Die versunkene Glocke (1897), a symbolic story of a master bell founder and his struggle as an artist, has been one of Hauptmann's most popular plays. After this Hauptmann wrote the tragedies Fuhrmann Henschel (1899), Michael Kramer (1900), and Rose Bernd (1903). These works also reflected the personal turmoil Hauptmann was then in he had fallen for a fourteen-year-old girl, a promising violinist Margarete Marschalk. She was the opposite of his wife, interested in his work, and in such outdoor sports as hiking, ice-skating, andf skiing. After Hauptmann wife found out about her rival, she moved with the children to Dresden. Hauptmann had a son, Benvenuto, with Margarete, and in 1904, after a long period of agonising thought, Hauptmann divorced Marie and married Margarete. However, a year later he met a sixteen-year-old actress, Ida Orloff, who became a new object of his obsession. Hauptmann described her in his letters as a moth flirting with flames, as a bewitching Siren, as a mermaid, and as a cruel spider.
Und Pippa tanzt! (1906), about the fragility of beauty, is one of Hauptmann's most poetical works. Pippa also owed much to Hauptmann's study of the legends and myths of Silesia. Ida Orloff played the title role and later she starred in August Blom's film adaptation of Hauptmann's novel Atlantis, in which she performed a "spider-dance". She committed suicide during the final weeks of WW II in Berlin, after being raped and abused by Russian soldiers.
Hauptmann's journey to Greece in 1907 inspired the travel diary Griechischer Frühling (1908), where he brought up the theme of Christian heritage and paganism. Hauptmann returned to the theme in two novels, Der Narr in Christo Emanuel Quint (1910), a summation of his lifelong interest in the figure of Christ, and Die Insel der großen Mutter (1924). Kaiser Karls Geisel (1908) dealt with nymphomania. In Der Bogen des Odysseus (1914) the hero regains his power through the contact with his native soil.
"Thanks to this elemental feeling for his fellow men, Hauptmann has
remained the foremost social poet of Germany. And thanks to this deep
feeling for humanity he is counted among those modern dramatists who,
like Ibsen, Strindberg, and Shaw, have outlasted the changes of time
and fashion." ('Introduction' by Horst Frenz, in Three Plays: The Weavers, Hannele, and The Beaver Coat by Gerhart Hauptmann, translated from the German by Horst Frenz and Miles Waggoner, 1977, p. xiv) In the 1920s Hauptmann took the subjects for his plays from fantasy, mythical symbolism and folklore. Die Insel der großen Mutter
featured a republic of women located on the Ladies' Island in the
Pacific Ocean. The women and one young boy, named Phaon, live there a
happy life after a shipwreck, without the restrictions of the
patriarchal society. Pheon's precocious sexual activities result in the
birth of children. Boys over the age of five are exiled to a distant
corner of the island called Man's Land. "I certainly would never have
written it," Hauptmann
recalled in 1942, "if I had not, for years, seen the many beautiful,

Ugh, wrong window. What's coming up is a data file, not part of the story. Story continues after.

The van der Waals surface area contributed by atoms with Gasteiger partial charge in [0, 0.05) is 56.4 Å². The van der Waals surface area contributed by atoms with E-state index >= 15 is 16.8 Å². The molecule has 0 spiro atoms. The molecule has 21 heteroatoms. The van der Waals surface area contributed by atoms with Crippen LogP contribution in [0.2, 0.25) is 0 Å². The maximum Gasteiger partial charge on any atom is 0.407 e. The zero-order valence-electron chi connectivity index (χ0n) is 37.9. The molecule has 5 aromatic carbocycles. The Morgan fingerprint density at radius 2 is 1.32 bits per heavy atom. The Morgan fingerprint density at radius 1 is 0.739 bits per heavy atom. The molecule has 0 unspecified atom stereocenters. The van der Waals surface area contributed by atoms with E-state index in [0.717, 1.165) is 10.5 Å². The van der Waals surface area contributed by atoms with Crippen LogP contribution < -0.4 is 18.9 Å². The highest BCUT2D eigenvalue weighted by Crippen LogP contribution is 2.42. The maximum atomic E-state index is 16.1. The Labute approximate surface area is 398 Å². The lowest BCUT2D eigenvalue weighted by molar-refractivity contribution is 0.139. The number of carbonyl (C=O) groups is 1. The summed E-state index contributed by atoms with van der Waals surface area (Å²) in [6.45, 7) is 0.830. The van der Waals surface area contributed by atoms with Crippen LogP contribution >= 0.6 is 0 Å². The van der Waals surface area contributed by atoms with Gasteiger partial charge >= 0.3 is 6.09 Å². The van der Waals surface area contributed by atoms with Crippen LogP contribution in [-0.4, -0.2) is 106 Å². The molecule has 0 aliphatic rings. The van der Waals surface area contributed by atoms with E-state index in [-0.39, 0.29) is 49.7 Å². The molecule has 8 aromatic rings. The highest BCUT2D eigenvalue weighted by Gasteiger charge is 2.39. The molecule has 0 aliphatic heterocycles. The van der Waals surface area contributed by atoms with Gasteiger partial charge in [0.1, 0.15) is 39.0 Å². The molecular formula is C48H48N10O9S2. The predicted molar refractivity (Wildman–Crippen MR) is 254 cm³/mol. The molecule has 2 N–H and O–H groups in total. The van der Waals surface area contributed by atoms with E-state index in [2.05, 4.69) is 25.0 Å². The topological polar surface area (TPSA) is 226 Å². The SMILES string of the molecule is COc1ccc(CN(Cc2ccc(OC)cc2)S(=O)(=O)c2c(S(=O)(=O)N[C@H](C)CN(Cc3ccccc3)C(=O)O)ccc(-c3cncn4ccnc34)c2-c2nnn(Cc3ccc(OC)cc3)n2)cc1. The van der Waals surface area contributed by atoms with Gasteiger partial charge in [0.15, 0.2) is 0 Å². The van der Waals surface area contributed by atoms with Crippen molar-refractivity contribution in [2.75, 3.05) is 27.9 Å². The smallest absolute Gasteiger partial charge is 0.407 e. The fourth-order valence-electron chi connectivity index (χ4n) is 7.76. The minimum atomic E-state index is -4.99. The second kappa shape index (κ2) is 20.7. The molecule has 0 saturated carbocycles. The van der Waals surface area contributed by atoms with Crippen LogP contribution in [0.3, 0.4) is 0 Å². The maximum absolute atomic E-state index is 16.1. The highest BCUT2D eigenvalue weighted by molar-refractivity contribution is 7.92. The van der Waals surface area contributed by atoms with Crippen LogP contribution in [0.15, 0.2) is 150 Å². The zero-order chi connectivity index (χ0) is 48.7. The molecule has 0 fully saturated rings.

often complete naked, women's bodies on [the island of] Hiddensee and
observed the carryings on there." (Understanding Gerhart Hauptmann by Warren R. Maurer, 1992, p. 155)
Hauptmann himself considered Till Eulenspiegel (1928), an epic in hexameters fusing reality and fantasy, his greatest work. Vor Sonnenuntergang (1932) was a tragic love story of an old man and a young girl, which had some autobiographical basis. Im Wirbel der Berufung (1936), Hauptmann's last novel, was followed by Das Abenteuer meiner Jugend (1937), a book of memoirs of his first 26 years.
Throughout the Nazi regime, Hauptmann remained in Germany, which Goebbels used as a propaganda tool, claiming that he had made his peace with the Nazis. Privately he was appalled by their politics, saying that "This scum will bring war to the whole world." When his friend asked, "Why don't you protest or emigrate, like Zweig and Thomas Mann", he replied, "Because I'm a coward!" (A Noble Treason: The Story of Sophie Scholl and the White Rose Revolt Against Hitler by Richard Hanser, 2012, p. 78) The Third Reich refused to allow him to receive the Schiller Prize, for which he was almost continuously recommended. A complete seventeen- volume edition of his works came out in 1942. Hauptmann died on June 6 1946 of pneumonia, at his home in Agnetendorf. His last work, the unfinished Der neue Christophorus, was again a story of suffering humanity.
For further reading: Gerhart Hauptmann by P. Schlenther (1897); Gerhart Hauptmann by K. Holl (1913); Gerhart Hauptmann by P. Fechter (1922); Gerhart Hauptmann by H.F. Garten (1954); Gerhart Hauptmann, His Life and Work by C.F.W. Behl (1956); Gerhart Hauptmann: The Prose Plays by M. Sinden (1957); Witness of Deceit by R.L. Shaw (1958); Der schwarze Zeus, Gerhart Hauptmanns zweiter Weg by R. Michaelis (1962); Gerhart Hauptmann, der ewige Deutsche by J. Améry (1963); Gerhart Hauptmann oder der letzte Klassiker by H. Daiber (1971); Gerhart Hauptmann and Utopia by P.A. Mellen (1976); The Image of the Primitive Giant in Gerhart Hauptmann by C.T. Dussere (1979); Understanding Gerhart Hauptmann by W.R. Maurer (1982); Gerhart Hauptmann by P.A. Mellen (1984); Understanding Gerhart Hauptmann by Warren R. Mauer (1992); Domination, Dependence, Denial and Despair by C.F. Good (1993); Gerhart Hauptmann: Bürgerlichkeit und grosser Traum: eine Biographie by Peter Sprengel (2012); "... und weiche Klänge quellen auf wie Rauch": Gerhart Hauptmann und die Musik, herausgegeben von Wolfgang de Bruyn und Stefan Rohlfs (2017)